DOD must decrease cost, “spread it across more capabilities, create more options, and generate higher transaction rates,” he said. That way, the defense industry can continually develop new systems. “If we really buy one system per career,” he said in reference to the lengthy development cycle of many advanced systems, “you have a flat learning curve, [and] then you’re a loser.”
Iraq WMD Hunt Officially Ends
White House officials announced in January that the Iraq Survey Group, which led the search for weapons of mass destruction in Iraq, essentially shut down operations last October. It ended its work without finding the types of banned weapons that had been one of the key justifications for Operation Iraqi Freedom.
Charles A. Duelfer, chief US weapons inspector, issued a report last October saying banned weapons had not been found in Iraq. That report was “essentially the completion of his work,” said White House spokesman Scott McClellan. He added that “nothing has changed” in the search for WMD since then.
When Duelfer met with the President in December, McClellan said, Bush thanked Duelfer for his work and the determination that the weapons of mass destruction “were not there.”
McClellan emphasized, “Now what is important is that we need to go back and look at what was wrong with … the intelligence that we accumulated over a 12-year period, and that our allies had accumulated over that same period of time, and correct any flaws.”
The Many Jobs of Peter B. Teets
Air Force Undersecretary Peter B. Teets recently found himself holding two additional critical leadership positions. As undersecretary, Teets already holds the positions of Pentagon executive agent for space and director of the National Reconnaissance Office.
When James G. Roche, Air Force Secretary, and Marvin R. Sambur, service acquisition executive, resigned at the end of President Bush’s first term, Teets began filling both of those posts, as well.
“It is expected that Mr. Teets will continue in his new roles until the President appoints a new Air Force Secretary and assistant secretary for acquisition,” according to a Jan. 12 Air Force announcement. By mid-January, no formal nominations had been presented to the Senate, which must confirm the President’s selections for these two offices.
“Mr. Teets will continue to fulfill his responsibilities as undersecretary of the Air Force while performing his new duties,” the announcement read.
Some acquisition responsibilities will be deferred to Lt. Gen. John D.W. Corley, the Air Force’s top uniformed acquisition official. Corley will assist Teets by “overseeing the day-to-day operations of the service’s acquisition community,” stated the announcement.
Tsunami Recovery Support Winds Down
The Pentagon began winding down Operation Unified Assistance, the Asian tsunami relief effort, in late January when host nations and international organizations became capable of meeting the recovery needs.
By Jan. 20, the military effort was “pretty much past the immediate relief phase, and we are rapidly moving toward ... rehabilitation and reconstruction,” said Adm. Thomas B. Fargo, US Pacific Command chief, while visiting the devastated areas. “We will start right now transferring functions to the appropriate host nation and international organizations.”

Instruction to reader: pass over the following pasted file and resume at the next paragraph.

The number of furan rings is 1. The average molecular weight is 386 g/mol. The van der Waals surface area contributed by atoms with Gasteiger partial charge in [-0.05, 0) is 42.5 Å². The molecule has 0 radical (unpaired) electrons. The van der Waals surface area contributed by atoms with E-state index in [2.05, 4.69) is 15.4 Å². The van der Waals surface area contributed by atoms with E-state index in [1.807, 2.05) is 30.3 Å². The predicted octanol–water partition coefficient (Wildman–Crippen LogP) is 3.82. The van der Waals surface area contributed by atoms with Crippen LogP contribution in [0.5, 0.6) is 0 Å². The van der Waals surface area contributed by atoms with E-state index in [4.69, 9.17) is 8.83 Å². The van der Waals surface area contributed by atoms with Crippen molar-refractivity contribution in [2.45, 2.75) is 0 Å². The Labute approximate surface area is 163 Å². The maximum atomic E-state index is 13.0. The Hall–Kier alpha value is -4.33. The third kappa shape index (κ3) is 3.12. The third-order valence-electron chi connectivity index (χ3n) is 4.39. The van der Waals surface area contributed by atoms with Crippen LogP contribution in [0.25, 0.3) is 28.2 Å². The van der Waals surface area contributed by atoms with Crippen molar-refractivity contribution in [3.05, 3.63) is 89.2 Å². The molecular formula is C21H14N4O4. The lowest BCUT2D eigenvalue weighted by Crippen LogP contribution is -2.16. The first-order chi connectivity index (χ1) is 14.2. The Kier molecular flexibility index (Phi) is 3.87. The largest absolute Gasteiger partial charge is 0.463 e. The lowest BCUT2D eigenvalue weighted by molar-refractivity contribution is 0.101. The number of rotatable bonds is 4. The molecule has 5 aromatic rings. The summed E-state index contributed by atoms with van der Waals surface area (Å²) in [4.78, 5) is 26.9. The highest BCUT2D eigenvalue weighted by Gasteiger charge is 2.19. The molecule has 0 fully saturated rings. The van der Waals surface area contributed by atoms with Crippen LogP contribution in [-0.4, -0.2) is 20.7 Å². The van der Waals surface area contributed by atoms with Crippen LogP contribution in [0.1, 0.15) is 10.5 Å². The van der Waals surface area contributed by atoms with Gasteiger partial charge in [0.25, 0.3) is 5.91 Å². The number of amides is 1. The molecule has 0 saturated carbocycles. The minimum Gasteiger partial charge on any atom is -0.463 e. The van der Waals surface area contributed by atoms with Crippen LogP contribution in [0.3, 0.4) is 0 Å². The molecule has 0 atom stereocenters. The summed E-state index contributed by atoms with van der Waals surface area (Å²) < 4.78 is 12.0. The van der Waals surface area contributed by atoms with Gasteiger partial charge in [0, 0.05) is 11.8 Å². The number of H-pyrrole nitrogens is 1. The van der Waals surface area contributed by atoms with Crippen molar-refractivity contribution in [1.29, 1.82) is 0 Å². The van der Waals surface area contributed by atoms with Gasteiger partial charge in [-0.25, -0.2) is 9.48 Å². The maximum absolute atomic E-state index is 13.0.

Air Force operations began shutting down in Thailand and Sri Lanka when the situation in those countries stabilized. “The focus is on Indonesia,” Maj. Gen. David A. Deptula, operations director for Pacific Air Forces, said Jan. 21 to Stars and Stripes.
Fargo said the military role was especially important in Indonesia because many tsunami survivors “were isolated by damaged roads and bridges that ... simply vanished.”
By any measure, the relief effort was a massive undertaking. According to PACAF, by Jan. 25, more than 14 million pounds of food, supplies, and equipment had been transported to the region by Air Force aircraft. This required 1,115 sorties.
Deptula noted that although the tonnage of materiel delivered was more during the Berlin Airlift, “that was over 400 days.” Operation Unified Assistance was less than a month old; the earthquake and resulting tsunami struck the region Dec. 26.
A fact sheet showed that by Jan. 25, 960 airmen remained on the ground, and 23 Air Force aircraft were in theater supporting the relief effort. This included two Air Mobility Command C-5s for heavy lift.
The Iraq Story Continues
By Feb. 2, a total of 1,436 Americans had died in Operation Iraqi Freedom. The fatalities include 1,433 troops and three DOD civilians. The number of Americans killed in action by enemy attack is 1,100, and 336 died in noncombat incidents.
A total of 10,769 troops have been injured. Of those, 5,150 troops returned to duty within three days and 5,619 did not.
Surprise Kirkuk Raids Net Weapons
Airmen and soldiers at Kirkuk AB, Iraq, seized illegal weapons and stolen merchandise when they conducted surprise inspections of base quarters used by US contractor personnel and third country nationals.
The inspections, aided by Air Force Office of Special Investigations agents, broke up an Army and Air Force Exchange Service theft ring.
Recovered were complete military uniforms, firearms including an AK-47, and “about $7,000 worth of stolen merchandise,” said Maj. Robert Baird, in an Air Force news release. Baird is a force protection officer for the 506th Air Expeditionary Group. Also recovered were large quantities of clothing, electronics, CDs, and DVDs.
“We were able to take guns off the streets, 13 AAFES employees were fired, and we got the message across that we are very serious about force protection on this base,” Baird said.He said the inspections turned into a “good preventive random antiterrorism measure.”
News NotesBy Tamar A. Mehuron, Associate Editor
Daily Report: Read the day's top news on the US Air Force, airpower, and national security issues.
Daily Report: Read the day's top news on the US Air Force, airpower, and national security issues.